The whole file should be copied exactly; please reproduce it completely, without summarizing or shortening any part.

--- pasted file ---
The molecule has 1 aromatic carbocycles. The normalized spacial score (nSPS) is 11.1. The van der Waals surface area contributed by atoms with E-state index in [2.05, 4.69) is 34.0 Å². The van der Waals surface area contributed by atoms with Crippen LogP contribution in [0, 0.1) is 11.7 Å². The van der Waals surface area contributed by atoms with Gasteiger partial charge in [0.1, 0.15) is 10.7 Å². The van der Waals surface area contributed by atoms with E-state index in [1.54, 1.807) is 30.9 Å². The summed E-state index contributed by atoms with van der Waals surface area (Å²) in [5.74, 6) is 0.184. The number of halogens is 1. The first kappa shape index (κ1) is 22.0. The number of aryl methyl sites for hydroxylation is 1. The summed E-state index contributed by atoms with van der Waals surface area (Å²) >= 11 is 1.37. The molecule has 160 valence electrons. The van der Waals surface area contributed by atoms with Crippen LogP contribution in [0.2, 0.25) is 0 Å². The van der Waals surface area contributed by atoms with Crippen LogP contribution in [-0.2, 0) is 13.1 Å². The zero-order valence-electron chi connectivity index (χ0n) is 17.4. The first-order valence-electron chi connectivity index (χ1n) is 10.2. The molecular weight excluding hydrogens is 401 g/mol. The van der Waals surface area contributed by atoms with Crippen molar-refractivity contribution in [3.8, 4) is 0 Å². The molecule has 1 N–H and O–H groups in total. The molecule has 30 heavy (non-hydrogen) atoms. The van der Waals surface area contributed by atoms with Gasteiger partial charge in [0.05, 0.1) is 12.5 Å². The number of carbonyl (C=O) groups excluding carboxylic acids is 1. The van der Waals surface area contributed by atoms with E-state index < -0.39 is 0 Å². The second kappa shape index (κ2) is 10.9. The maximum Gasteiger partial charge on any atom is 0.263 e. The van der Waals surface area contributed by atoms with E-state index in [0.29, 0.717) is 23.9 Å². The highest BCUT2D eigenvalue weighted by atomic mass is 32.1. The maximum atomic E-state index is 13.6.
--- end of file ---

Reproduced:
The molecule has 1 aromatic carbocycles. The normalized spacial score (nSPS) is 11.1. The van der Waals surface area contributed by atoms with E-state index in [2.05, 4.69) is 34.0 Å². The van der Waals surface area contributed by atoms with Crippen LogP contribution in [0, 0.1) is 11.7 Å². The van der Waals surface area contributed by atoms with Gasteiger partial charge in [0.1, 0.15) is 10.7 Å². The van der Waals surface area contributed by atoms with E-state index in [1.54, 1.807) is 30.9 Å². The summed E-state index contributed by atoms with van der Waals surface area (Å²) in [5.74, 6) is 0.184. The number of halogens is 1. The first kappa shape index (κ1) is 22.0. The number of aryl methyl sites for hydroxylation is 1. The summed E-state index contributed by atoms with van der Waals surface area (Å²) >= 11 is 1.37. The molecule has 160 valence electrons. The van der Waals surface area contributed by atoms with Crippen LogP contribution in [0.2, 0.25) is 0 Å². The van der Waals surface area contributed by atoms with Crippen LogP contribution in [-0.2, 0) is 13.1 Å². The zero-order valence-electron chi connectivity index (χ0n) is 17.4. The first-order valence-electron chi connectivity index (χ1n) is 10.2. The molecular weight excluding hydrogens is 401 g/mol. The van der Waals surface area contributed by atoms with Crippen molar-refractivity contribution in [3.8, 4) is 0 Å². The molecule has 1 N–H and O–H groups in total. The molecule has 30 heavy (non-hydrogen) atoms. The van der Waals surface area contributed by atoms with Gasteiger partial charge in [0.05, 0.1) is 12.5 Å². The number of carbonyl (C=O) groups excluding carboxylic acids is 1. The van der Waals surface area contributed by atoms with E-state index < -0.39 is 0 Å². The second kappa shape index (κ2) is 10.9. The maximum Gasteiger partial charge on any atom is 0.263 e. The van der Waals surface area contributed by atoms with E-state index in [0.29, 0.717) is 23.9 Å². The highest BCUT2D eigenvalue weighted by atomic mass is 32.1. The maximum atomic E-state index is 13.6.